Talk about pressure, Naomi and I feverishly talked about the house, the price, what we’d be OK with as the minutes counted down.  In the end we took to heart the ‘highest and best’ offer request and did, in fact, increase our offer significantly to a point were we’d be OK if we lost the house knowing we did our best.  A quick call back to our realtor and our new offer was in.  Then we waited, again, for more than a week.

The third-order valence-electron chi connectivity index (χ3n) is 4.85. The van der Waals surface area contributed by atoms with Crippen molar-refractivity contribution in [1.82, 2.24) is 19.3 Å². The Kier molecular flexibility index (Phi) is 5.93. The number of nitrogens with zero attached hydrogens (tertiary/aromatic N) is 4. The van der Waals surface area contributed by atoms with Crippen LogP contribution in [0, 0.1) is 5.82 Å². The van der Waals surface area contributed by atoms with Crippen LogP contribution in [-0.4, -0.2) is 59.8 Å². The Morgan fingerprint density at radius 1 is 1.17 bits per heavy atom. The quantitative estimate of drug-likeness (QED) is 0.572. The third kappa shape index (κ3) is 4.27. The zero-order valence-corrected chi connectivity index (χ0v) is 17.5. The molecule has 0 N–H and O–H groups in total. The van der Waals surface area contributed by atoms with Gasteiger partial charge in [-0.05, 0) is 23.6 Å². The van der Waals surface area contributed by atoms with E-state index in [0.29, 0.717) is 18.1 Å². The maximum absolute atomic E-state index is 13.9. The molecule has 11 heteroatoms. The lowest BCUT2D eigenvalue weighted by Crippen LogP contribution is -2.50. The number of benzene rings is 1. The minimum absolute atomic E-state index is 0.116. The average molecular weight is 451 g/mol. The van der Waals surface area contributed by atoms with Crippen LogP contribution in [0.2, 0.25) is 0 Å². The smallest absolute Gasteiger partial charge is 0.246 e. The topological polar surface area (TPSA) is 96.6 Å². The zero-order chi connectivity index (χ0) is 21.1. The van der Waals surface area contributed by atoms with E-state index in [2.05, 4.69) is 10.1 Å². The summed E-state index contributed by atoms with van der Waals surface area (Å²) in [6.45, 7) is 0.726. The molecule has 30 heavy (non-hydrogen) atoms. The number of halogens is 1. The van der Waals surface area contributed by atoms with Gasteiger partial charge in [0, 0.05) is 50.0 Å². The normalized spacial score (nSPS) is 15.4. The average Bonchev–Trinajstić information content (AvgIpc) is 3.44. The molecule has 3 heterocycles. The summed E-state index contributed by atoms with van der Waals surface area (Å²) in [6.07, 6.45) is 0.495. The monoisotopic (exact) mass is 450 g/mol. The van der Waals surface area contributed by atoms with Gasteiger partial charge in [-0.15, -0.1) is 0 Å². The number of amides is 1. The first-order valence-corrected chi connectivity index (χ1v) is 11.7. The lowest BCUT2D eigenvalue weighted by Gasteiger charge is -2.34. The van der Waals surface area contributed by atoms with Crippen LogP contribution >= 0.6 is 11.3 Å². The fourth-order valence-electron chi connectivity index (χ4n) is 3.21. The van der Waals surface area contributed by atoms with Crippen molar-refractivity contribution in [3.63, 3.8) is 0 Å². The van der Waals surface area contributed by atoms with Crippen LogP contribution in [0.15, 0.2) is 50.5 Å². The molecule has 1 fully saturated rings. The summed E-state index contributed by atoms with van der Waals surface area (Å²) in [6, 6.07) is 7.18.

About 7:30pm on Halloween night we received a call from our realtor, hoping for good news, we anxiously picked up.  ‘You’re never going to believe this,’ she said, ‘but they are requesting another round of highest and best offers and we have one hour.’  Are you kidding me?!  Remember what I said about the games starting?  We couldn’t believe that we were being asked for another offer and, again, only having one hour to respond!  Needless to say, we were not happy.  What did they think our last offer was!?  We decided that after raising our first offer by a significant amount, that that was our highest and best and that we were not increasing it any more.  We responded back to the listing agent with the same offer and went about our night.  And not expecting to hear back for another week or so, we were pissed.